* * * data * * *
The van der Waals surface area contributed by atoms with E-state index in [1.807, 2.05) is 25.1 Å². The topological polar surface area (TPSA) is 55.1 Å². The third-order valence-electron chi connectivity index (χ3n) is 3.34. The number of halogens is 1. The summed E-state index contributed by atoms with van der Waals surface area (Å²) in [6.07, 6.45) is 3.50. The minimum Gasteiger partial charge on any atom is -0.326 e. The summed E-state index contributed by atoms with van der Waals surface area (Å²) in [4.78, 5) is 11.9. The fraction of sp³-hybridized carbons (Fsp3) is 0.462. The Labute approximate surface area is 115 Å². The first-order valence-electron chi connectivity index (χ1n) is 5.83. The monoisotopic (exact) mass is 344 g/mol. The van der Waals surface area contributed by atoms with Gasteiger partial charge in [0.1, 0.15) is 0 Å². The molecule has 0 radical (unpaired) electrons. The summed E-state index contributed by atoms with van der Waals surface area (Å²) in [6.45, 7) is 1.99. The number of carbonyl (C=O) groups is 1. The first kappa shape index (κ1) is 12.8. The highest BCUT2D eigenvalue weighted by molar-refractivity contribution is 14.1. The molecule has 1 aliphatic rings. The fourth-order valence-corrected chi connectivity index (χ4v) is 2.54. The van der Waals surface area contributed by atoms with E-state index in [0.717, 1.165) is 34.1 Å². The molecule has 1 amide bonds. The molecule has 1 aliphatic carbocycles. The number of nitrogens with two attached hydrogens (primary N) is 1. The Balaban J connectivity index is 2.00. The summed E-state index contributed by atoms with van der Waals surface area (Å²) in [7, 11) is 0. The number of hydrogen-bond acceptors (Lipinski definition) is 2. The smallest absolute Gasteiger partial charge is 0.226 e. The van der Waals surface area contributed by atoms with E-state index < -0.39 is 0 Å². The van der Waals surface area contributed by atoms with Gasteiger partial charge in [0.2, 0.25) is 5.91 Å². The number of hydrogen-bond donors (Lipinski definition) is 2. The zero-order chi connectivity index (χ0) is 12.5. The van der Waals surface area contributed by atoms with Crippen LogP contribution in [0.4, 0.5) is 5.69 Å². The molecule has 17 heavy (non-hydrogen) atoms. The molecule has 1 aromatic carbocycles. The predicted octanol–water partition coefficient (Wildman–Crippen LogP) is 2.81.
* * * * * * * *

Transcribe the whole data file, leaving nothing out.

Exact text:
The van der Waals surface area contributed by atoms with E-state index in [1.807, 2.05) is 25.1 Å². The topological polar surface area (TPSA) is 55.1 Å². The third-order valence-electron chi connectivity index (χ3n) is 3.34. The number of halogens is 1. The summed E-state index contributed by atoms with van der Waals surface area (Å²) in [6.07, 6.45) is 3.50. The minimum Gasteiger partial charge on any atom is -0.326 e. The summed E-state index contributed by atoms with van der Waals surface area (Å²) in [4.78, 5) is 11.9. The fraction of sp³-hybridized carbons (Fsp3) is 0.462. The Labute approximate surface area is 115 Å². The first-order valence-electron chi connectivity index (χ1n) is 5.83. The monoisotopic (exact) mass is 344 g/mol. The van der Waals surface area contributed by atoms with Gasteiger partial charge in [0.1, 0.15) is 0 Å². The molecule has 0 radical (unpaired) electrons. The summed E-state index contributed by atoms with van der Waals surface area (Å²) in [6.45, 7) is 1.99. The number of carbonyl (C=O) groups is 1. The first kappa shape index (κ1) is 12.8. The highest BCUT2D eigenvalue weighted by molar-refractivity contribution is 14.1. The molecule has 1 aliphatic rings. The fourth-order valence-corrected chi connectivity index (χ4v) is 2.54. The van der Waals surface area contributed by atoms with E-state index in [0.717, 1.165) is 34.1 Å². The molecule has 1 amide bonds. The molecule has 1 aliphatic carbocycles. The number of nitrogens with two attached hydrogens (primary N) is 1. The Balaban J connectivity index is 2.00. The summed E-state index contributed by atoms with van der Waals surface area (Å²) in [7, 11) is 0. The number of hydrogen-bond acceptors (Lipinski definition) is 2. The smallest absolute Gasteiger partial charge is 0.226 e. The van der Waals surface area contributed by atoms with E-state index < -0.39 is 0 Å². The van der Waals surface area contributed by atoms with Gasteiger partial charge in [0.2, 0.25) is 5.91 Å². The number of hydrogen-bond donors (Lipinski definition) is 2. The zero-order chi connectivity index (χ0) is 12.5. The van der Waals surface area contributed by atoms with Crippen LogP contribution in [0.4, 0.5) is 5.69 Å². The molecule has 17 heavy (non-hydrogen) atoms. The molecule has 1 aromatic carbocycles. The predicted octanol–water partition coefficient (Wildman–Crippen LogP) is 2.81.